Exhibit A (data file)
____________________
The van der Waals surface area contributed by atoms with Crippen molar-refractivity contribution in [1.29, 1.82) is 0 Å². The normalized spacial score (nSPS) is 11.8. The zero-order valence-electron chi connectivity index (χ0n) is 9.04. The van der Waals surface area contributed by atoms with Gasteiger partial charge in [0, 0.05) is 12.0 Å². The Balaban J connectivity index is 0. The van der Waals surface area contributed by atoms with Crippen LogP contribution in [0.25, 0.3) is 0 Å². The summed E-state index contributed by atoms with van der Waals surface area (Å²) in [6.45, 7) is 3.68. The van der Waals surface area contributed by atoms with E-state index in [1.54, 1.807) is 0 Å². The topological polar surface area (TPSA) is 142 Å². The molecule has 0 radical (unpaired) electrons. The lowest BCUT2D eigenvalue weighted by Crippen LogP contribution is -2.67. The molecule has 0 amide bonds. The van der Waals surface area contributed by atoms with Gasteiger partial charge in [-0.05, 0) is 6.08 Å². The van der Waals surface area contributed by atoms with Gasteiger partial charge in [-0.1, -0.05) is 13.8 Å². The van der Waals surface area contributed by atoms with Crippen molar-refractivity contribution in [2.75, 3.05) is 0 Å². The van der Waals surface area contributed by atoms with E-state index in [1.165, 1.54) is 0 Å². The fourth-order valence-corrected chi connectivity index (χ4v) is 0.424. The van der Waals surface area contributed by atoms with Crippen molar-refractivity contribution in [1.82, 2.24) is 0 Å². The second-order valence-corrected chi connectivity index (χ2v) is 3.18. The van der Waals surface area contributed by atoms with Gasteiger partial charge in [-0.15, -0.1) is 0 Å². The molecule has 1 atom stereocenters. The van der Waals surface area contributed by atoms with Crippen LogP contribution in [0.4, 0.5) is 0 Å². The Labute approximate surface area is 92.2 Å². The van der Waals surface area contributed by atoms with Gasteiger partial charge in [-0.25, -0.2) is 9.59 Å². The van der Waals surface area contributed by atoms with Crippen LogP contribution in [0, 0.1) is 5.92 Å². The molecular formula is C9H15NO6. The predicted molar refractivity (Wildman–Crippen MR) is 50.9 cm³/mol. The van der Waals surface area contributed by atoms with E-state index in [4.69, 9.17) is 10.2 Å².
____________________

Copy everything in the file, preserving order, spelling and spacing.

The van der Waals surface area contributed by atoms with Crippen molar-refractivity contribution in [1.29, 1.82) is 0 Å². The normalized spacial score (nSPS) is 11.8. The zero-order valence-electron chi connectivity index (χ0n) is 9.04. The van der Waals surface area contributed by atoms with Gasteiger partial charge in [0, 0.05) is 12.0 Å². The Balaban J connectivity index is 0. The van der Waals surface area contributed by atoms with Crippen LogP contribution in [0.25, 0.3) is 0 Å². The summed E-state index contributed by atoms with van der Waals surface area (Å²) in [6.45, 7) is 3.68. The van der Waals surface area contributed by atoms with E-state index in [1.54, 1.807) is 0 Å². The topological polar surface area (TPSA) is 142 Å². The molecule has 0 radical (unpaired) electrons. The lowest BCUT2D eigenvalue weighted by Crippen LogP contribution is -2.67. The molecule has 0 amide bonds. The van der Waals surface area contributed by atoms with Gasteiger partial charge in [-0.05, 0) is 6.08 Å². The van der Waals surface area contributed by atoms with Gasteiger partial charge in [-0.1, -0.05) is 13.8 Å². The van der Waals surface area contributed by atoms with Crippen molar-refractivity contribution in [2.75, 3.05) is 0 Å². The van der Waals surface area contributed by atoms with E-state index in [1.165, 1.54) is 0 Å². The fourth-order valence-corrected chi connectivity index (χ4v) is 0.424. The van der Waals surface area contributed by atoms with Crippen molar-refractivity contribution in [1.82, 2.24) is 0 Å². The second-order valence-corrected chi connectivity index (χ2v) is 3.18. The van der Waals surface area contributed by atoms with Gasteiger partial charge in [-0.15, -0.1) is 0 Å². The molecule has 1 atom stereocenters. The van der Waals surface area contributed by atoms with Crippen LogP contribution in [0.4, 0.5) is 0 Å². The Labute approximate surface area is 92.2 Å². The van der Waals surface area contributed by atoms with Gasteiger partial charge in [-0.25, -0.2) is 9.59 Å². The van der Waals surface area contributed by atoms with Crippen LogP contribution in [0, 0.1) is 5.92 Å². The molecular formula is C9H15NO6. The predicted molar refractivity (Wildman–Crippen MR) is 50.9 cm³/mol. The van der Waals surface area contributed by atoms with E-state index in [4.69, 9.17) is 10.2 Å².